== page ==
Firstly I take issue with his generalisations about atheists. I don't label myself as one, because some I have had contact with who would describe themselves that way are those who once were religious, but have been betrayed by religion and are now filled with venom and spleen as a result. I understand their anger, but cannot personally relate to it and find it difficult to be around. Other self-described atheists have at times adopted positions which I don't think are defensible. So generally I reject that label for practical reasons. But I feel the need to defend atheists against claims like some of the ones McGrath makes.

Regarding the labels "atheist" or "agnostic" I find these terms unhelpful and misleading. For myself I don't see why we need a special word to say that I do not accept supernatural accounts of anything - not meaning, and not things in the world. My position is that if someone wants me to accept a supernatural explanation, then they need to provide supporting evidence. Evidence is some observation that cannot be better explained by simpler, non-supernatural means.

If they cannot provide such evidence then I am likely to say that its an intriguing conjecture - get back to me when you have some thing more. I'm not going to demand proof, and I am not going to say that they are definitely wrong. I'm just not going to spend any energy entertaining the claim at all, until there is something to support it.

If not only can they not provide any supporting evidence, but the claim is such that nothing could ever count as evidence then I say it is empty of meaning in that case.

Religion has not really harmed me much, and most Christians I know are excellent people so I am lukewarm on the matter of atheism. As I've said I don't like the word. But I feel I must stand up when these sorts of claims are made because there is disingenuous reasoning here on McGrath's part, or an intent to mislead - and that must be spoken against.

"Some atheist scientists ridicule Christians for believing in a God whose existence cannot be proved."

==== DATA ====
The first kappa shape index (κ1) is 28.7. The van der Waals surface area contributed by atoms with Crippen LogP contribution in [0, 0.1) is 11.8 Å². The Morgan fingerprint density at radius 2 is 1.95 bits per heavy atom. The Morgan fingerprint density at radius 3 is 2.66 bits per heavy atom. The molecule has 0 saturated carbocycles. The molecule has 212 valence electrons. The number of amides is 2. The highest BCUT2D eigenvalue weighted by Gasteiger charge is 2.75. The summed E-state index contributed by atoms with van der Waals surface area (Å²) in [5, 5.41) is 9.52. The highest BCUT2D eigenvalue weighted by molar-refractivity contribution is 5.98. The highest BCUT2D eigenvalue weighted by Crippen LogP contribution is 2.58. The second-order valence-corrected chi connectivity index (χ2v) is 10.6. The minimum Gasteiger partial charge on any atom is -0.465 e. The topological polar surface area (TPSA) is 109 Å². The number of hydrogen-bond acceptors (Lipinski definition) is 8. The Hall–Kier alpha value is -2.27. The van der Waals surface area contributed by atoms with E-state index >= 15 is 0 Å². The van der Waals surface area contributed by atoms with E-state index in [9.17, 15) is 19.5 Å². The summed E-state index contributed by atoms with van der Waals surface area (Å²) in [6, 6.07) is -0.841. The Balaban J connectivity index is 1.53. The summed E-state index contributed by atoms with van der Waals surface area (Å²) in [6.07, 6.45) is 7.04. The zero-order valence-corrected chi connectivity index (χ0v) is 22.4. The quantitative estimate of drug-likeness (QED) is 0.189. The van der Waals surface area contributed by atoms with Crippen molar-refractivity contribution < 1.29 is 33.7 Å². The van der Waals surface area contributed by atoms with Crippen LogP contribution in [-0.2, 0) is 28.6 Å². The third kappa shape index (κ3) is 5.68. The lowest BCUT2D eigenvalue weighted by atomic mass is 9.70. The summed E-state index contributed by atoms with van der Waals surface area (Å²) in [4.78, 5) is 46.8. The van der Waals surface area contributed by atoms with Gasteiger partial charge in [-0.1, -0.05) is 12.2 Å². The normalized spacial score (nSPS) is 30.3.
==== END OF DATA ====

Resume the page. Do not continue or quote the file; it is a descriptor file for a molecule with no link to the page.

I'm not sure that any published atheist scientists say that. I would like to see him produce a reference for this.

It's very different to say that a claim cannot be tested, than to say it can't be proven.

For example, the dark matter he mentions if it exists might have certain effects in the universe, on visible stars for example. If the theory about dark matter predicts those effects, but they are not observed to be the case, then your theory is wrong and either dark matter does not exist or it does not exist as described in the theory.

However observing those effects is consistent with dark matter, and makes the dark matter theory more compelling. It gives it more explanatory power. But it does not prove it. This is the perfectly valid point that the author makes and here I agree with him 100%. "Where the naive demand proof the wise realise that this is limited to logic and mathematics". Well, limited to analytic closed systems - but yes, spot on.

And I think most scientists would agree with him here.

Which is why I find troubling that he has not named any of these "atheist scientists" whom he says are requiring proof from Christians in this way.

He actually has many many good points in his article, but as I mentioned I disagree with his conclusions.

His argument is essentially the same as Stephen Jay Gould's non-overlapping magisteria, or NOMA argument. Science explains and religion gives meaning, he says.

However the phrases "what is the meaning of my life" and "what is the meaning of this sentence" are not using meaning in the same way.

Science, or at least reason and empiricism does give the second kind of meaning by asking "What would count as this claim being true?". What is a test for it? If you make a claim about the real world and there is no way to make a test for it then it is meaningless.